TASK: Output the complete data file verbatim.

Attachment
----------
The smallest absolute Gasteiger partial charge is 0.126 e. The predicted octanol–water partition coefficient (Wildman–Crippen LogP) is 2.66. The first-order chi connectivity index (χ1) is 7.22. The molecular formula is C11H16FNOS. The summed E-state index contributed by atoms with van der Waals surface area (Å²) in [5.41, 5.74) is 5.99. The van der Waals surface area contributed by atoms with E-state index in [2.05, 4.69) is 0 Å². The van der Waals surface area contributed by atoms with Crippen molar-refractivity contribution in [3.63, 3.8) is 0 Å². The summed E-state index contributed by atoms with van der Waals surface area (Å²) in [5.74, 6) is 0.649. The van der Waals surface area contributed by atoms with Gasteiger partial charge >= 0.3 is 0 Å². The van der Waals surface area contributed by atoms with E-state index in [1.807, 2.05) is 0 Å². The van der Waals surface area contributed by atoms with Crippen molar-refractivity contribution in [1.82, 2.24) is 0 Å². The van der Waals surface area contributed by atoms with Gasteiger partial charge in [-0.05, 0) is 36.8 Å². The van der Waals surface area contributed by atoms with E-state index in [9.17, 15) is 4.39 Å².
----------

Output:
The smallest absolute Gasteiger partial charge is 0.126 e. The predicted octanol–water partition coefficient (Wildman–Crippen LogP) is 2.66. The first-order chi connectivity index (χ1) is 7.22. The molecular formula is C11H16FNOS. The summed E-state index contributed by atoms with van der Waals surface area (Å²) in [5.41, 5.74) is 5.99. The van der Waals surface area contributed by atoms with E-state index in [2.05, 4.69) is 0 Å². The van der Waals surface area contributed by atoms with Crippen molar-refractivity contribution in [3.63, 3.8) is 0 Å². The summed E-state index contributed by atoms with van der Waals surface area (Å²) in [5.74, 6) is 0.649. The van der Waals surface area contributed by atoms with Gasteiger partial charge >= 0.3 is 0 Å². The van der Waals surface area contributed by atoms with E-state index in [1.807, 2.05) is 0 Å². The van der Waals surface area contributed by atoms with Crippen molar-refractivity contribution in [1.82, 2.24) is 0 Å². The van der Waals surface area contributed by atoms with Gasteiger partial charge in [-0.05, 0) is 36.8 Å². The van der Waals surface area contributed by atoms with E-state index in [9.17, 15) is 4.39 Å².